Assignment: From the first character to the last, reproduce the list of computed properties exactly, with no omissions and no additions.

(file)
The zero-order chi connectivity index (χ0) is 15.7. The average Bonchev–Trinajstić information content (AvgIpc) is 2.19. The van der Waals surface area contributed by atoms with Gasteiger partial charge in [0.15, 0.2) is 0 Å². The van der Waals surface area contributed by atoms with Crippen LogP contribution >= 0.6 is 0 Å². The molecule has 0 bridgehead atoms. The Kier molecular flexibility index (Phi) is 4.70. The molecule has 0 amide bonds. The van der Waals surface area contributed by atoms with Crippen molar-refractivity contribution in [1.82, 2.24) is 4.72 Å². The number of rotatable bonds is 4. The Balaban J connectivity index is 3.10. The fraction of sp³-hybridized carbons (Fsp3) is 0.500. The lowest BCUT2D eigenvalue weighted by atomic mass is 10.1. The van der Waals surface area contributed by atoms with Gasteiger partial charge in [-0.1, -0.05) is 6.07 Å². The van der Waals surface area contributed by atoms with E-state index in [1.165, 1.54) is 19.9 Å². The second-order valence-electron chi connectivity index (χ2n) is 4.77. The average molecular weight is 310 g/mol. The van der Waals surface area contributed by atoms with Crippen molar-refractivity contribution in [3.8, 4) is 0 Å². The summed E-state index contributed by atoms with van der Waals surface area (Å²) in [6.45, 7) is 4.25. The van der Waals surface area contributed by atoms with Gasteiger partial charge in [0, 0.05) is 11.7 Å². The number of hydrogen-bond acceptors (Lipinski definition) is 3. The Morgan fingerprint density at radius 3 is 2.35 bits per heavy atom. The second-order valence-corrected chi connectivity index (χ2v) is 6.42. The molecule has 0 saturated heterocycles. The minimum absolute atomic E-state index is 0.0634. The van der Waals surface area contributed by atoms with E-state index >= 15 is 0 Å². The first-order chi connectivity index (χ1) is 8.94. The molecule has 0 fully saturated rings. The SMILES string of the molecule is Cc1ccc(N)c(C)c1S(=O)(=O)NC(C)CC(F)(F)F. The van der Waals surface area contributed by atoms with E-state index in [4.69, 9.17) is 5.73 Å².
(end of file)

The zero-order chi connectivity index (χ0) is 15.7. The average Bonchev–Trinajstić information content (AvgIpc) is 2.19. The van der Waals surface area contributed by atoms with Gasteiger partial charge in [0.15, 0.2) is 0 Å². The van der Waals surface area contributed by atoms with Crippen LogP contribution >= 0.6 is 0 Å². The molecule has 0 bridgehead atoms. The Kier molecular flexibility index (Phi) is 4.70. The molecule has 0 amide bonds. The van der Waals surface area contributed by atoms with Crippen molar-refractivity contribution in [1.82, 2.24) is 4.72 Å². The number of rotatable bonds is 4. The Balaban J connectivity index is 3.10. The fraction of sp³-hybridized carbons (Fsp3) is 0.500. The lowest BCUT2D eigenvalue weighted by atomic mass is 10.1. The van der Waals surface area contributed by atoms with Gasteiger partial charge in [-0.1, -0.05) is 6.07 Å². The van der Waals surface area contributed by atoms with E-state index in [1.165, 1.54) is 19.9 Å². The second-order valence-electron chi connectivity index (χ2n) is 4.77. The average molecular weight is 310 g/mol. The van der Waals surface area contributed by atoms with Crippen molar-refractivity contribution in [3.8, 4) is 0 Å². The summed E-state index contributed by atoms with van der Waals surface area (Å²) in [6.45, 7) is 4.25. The van der Waals surface area contributed by atoms with Gasteiger partial charge in [0, 0.05) is 11.7 Å². The number of hydrogen-bond acceptors (Lipinski definition) is 3. The Morgan fingerprint density at radius 3 is 2.35 bits per heavy atom. The second-order valence-corrected chi connectivity index (χ2v) is 6.42. The molecule has 0 saturated heterocycles. The minimum absolute atomic E-state index is 0.0634. The van der Waals surface area contributed by atoms with E-state index >= 15 is 0 Å². The first-order chi connectivity index (χ1) is 8.94. The molecule has 0 fully saturated rings. The SMILES string of the molecule is Cc1ccc(N)c(C)c1S(=O)(=O)NC(C)CC(F)(F)F. The van der Waals surface area contributed by atoms with E-state index in [4.69, 9.17) is 5.73 Å².